Sunday 12 October 2014

Operation 021: It’s worth your patience

09:43 By Lollywood Online No comments

Shaan, despite his stellar presence, is more restrained in his performance and well-suited to his rather limited role in the film. PHOTO: PUBLICITY
There are films that only test your patience and then there are films that reward you for it. Operation 021 manages to be one of the few Pakistani films among the latter category.
In an age where rapid action and rapid exposition are the hallmarks of most movies made and enjoyed around the world  — from Bollywood to Hollywood  — Operation 021 can be a very testing experience for many viewers. Especially when one expects a Waar-like high on action, low on substance blockbuster  — as it seemed to be billed by its promoters  — Jami’s film can feel random and, for the first half an hour or so, rather dull.
But as they say, good things come to those who wait, and that certainly is the case withOperation 021.
Eschewing the modern trend for rapid exposition, the film instead opts for a more classic mould. One that asks you to trust its writers and director, and have faith that everything shown on screen has a definite purpose. Yes, many questions are left hanging for a good while of screen time, but it all comes together quite neatly in the end. And that very fact is what setsOperation 021 apart from most Pakistani films made so far.
While escorting a Nato convoy through militant territory, an initially pro-US militant Abdullah — played by veteran Baloch actor Ayub Khoso — steals a microchip, hidden in one of the trucks, containing the names of corporations and investors who have reached a deal to exploit lithium reserves in Afghanistan to the detriment of the country’s people.
Thus begins a cat-and-mouse chase that spans the length of the entire film involving an ex-CIA asse, Kash (Shaan Shahid), Afghan intelligence official Dost (Hameed Sheikh) and CIA agent Nathan (Joe Towne).
This, however, is only the backdrop of Operation 021, not its central idea. More crucial to the film is the relationship between Dost and Abdullah, characters who represent what can be seen as the two poles of Afghan society. Abdullah very clearly represents the more traditional, nationalistic worldview in Afghan society, one that values the motherland above all else. Dost , in contrast, can be seen as a stand in for the Karzai-type — someone willing to cut a deal with foreign powers to secure a personal future. Indeed, its Dost’s inner conflict  — his diminishing place in Afghan consciousness  — that is more central to Operation 021 than the plot.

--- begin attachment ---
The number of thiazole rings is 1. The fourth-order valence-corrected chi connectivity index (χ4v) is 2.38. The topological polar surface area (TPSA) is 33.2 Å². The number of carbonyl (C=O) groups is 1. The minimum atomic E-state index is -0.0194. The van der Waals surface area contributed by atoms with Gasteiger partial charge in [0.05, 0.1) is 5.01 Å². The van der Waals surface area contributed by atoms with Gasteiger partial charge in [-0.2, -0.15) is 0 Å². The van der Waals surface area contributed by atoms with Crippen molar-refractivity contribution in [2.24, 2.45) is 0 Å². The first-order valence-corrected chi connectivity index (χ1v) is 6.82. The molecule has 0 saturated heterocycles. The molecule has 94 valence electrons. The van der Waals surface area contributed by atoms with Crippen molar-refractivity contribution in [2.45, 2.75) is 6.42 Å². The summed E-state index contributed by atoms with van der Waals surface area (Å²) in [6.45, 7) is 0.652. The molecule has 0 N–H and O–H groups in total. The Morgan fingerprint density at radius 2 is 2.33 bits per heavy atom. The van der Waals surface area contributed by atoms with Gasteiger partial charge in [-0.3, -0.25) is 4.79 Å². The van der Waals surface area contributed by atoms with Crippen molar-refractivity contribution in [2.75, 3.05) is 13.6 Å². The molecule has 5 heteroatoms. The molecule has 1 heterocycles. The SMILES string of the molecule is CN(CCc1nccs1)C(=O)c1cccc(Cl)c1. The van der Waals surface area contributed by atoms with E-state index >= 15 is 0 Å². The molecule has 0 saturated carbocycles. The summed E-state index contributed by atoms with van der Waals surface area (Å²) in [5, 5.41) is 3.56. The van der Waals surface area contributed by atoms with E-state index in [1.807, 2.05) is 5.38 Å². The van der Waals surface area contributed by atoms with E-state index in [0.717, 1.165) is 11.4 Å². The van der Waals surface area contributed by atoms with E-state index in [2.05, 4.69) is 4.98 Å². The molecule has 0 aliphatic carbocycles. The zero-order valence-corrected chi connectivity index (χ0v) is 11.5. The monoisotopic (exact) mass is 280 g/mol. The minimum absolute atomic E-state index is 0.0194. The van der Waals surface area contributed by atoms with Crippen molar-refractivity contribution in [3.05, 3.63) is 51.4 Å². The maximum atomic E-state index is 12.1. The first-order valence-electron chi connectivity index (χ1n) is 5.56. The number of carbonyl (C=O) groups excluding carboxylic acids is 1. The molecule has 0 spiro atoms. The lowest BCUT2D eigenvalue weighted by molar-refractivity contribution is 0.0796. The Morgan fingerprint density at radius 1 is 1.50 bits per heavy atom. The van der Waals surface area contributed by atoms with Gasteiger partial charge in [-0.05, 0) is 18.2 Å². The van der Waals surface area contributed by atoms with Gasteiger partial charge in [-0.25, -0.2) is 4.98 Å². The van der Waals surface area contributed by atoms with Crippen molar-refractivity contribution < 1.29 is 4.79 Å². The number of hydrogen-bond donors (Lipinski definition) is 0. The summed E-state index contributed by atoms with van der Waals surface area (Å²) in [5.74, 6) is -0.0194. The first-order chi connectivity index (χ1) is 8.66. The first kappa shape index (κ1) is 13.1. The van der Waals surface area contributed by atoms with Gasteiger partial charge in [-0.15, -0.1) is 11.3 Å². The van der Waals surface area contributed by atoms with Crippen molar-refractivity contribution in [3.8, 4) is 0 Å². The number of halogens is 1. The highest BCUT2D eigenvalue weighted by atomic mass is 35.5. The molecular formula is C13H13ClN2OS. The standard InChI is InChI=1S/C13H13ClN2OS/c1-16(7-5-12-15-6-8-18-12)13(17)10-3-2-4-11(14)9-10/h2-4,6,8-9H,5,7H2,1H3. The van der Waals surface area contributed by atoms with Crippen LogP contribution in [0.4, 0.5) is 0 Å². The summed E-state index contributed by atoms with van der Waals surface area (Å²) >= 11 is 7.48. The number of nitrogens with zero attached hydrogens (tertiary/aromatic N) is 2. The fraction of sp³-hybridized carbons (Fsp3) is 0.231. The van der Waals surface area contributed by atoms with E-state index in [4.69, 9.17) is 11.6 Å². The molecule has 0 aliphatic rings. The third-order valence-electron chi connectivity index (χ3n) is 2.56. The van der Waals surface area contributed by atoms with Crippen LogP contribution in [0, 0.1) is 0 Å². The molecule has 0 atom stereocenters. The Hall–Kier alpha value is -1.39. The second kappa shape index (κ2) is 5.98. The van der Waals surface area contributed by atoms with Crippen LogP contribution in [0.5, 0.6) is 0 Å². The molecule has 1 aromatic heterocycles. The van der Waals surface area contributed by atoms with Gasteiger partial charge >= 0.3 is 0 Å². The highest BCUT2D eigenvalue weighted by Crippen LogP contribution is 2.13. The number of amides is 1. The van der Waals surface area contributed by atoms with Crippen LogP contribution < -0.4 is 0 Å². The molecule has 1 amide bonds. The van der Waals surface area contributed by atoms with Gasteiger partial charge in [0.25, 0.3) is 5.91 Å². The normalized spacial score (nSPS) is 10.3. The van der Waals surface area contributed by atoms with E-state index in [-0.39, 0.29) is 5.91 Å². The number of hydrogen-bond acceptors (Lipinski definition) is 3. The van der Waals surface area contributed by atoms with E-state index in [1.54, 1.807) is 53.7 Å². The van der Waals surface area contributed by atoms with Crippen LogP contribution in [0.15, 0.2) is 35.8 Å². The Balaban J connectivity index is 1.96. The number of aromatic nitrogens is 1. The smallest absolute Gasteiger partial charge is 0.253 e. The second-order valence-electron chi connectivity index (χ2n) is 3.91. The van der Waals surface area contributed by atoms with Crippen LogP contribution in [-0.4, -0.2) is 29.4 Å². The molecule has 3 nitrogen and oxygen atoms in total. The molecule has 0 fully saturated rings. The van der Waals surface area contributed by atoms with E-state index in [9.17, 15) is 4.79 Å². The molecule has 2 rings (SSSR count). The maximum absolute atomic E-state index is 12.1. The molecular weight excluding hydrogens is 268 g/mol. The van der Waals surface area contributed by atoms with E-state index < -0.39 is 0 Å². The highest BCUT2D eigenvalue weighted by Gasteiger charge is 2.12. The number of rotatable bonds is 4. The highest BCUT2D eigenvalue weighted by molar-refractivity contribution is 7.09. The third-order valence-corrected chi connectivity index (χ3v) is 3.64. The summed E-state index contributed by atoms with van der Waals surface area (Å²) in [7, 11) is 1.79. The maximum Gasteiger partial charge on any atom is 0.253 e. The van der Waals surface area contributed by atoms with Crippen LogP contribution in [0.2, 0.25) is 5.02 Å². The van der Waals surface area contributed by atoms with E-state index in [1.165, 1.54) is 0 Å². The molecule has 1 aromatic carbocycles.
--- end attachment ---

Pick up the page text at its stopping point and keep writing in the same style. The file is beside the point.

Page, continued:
That Operation 021 manages to explore a deeper conversation between two diametrically opposed worldviews  — despite a premise that is more Call of Duty than Syriana  — is perhaps the film’s greatest achievement.
The film even delivers very strongly when it comes to performances, spearheaded by Ayub Khoso in what is possibly the greatest moment of his already rich career. Keep an eye out for Khoso’s monologue in Dari, which is surely the standout moment of the film.
Hameed Sheikh’s turn as the brooding Dost, marked by a silent strength and punctuated with undercurrents of doubt, is another noteworthy performance in a movie chock full of them.
Kudos must also be given to Shaan, who despite his stellar presence is more restrained in his performance and well-suited to his rather limited role in the film. Where the cameo by Bilal Ashraf and Gohar Rasheed speaks loads about how Pakistani artists are desperate to showcase their phenomenal acting skills in the smallest of roles, Mustafa Changezi is perhaps the weakest link of the film. His flat delivery and monotonous gestures not only weaken every scene in which he appears but also give nothing to his co-actor Aamina Sheikh to play around with.
On the other hand, muffled sound in the first 20 minutes of the film is quite testing and is not helped by subtitles that come and go very quickly. Scenes set in Washington could be vastly improved as well.
Having said that, Operation 021 is easily the most slickly-produced Pakistani film to date, with an ending sequence that is as good as any modest Hollywood film.
Verdict: It’s a dense film, one you wouldn’t want to watch again. But do watch it once to embrace the fact that even a Pakistani film can opt for a slow and steady approach towards storytelling.


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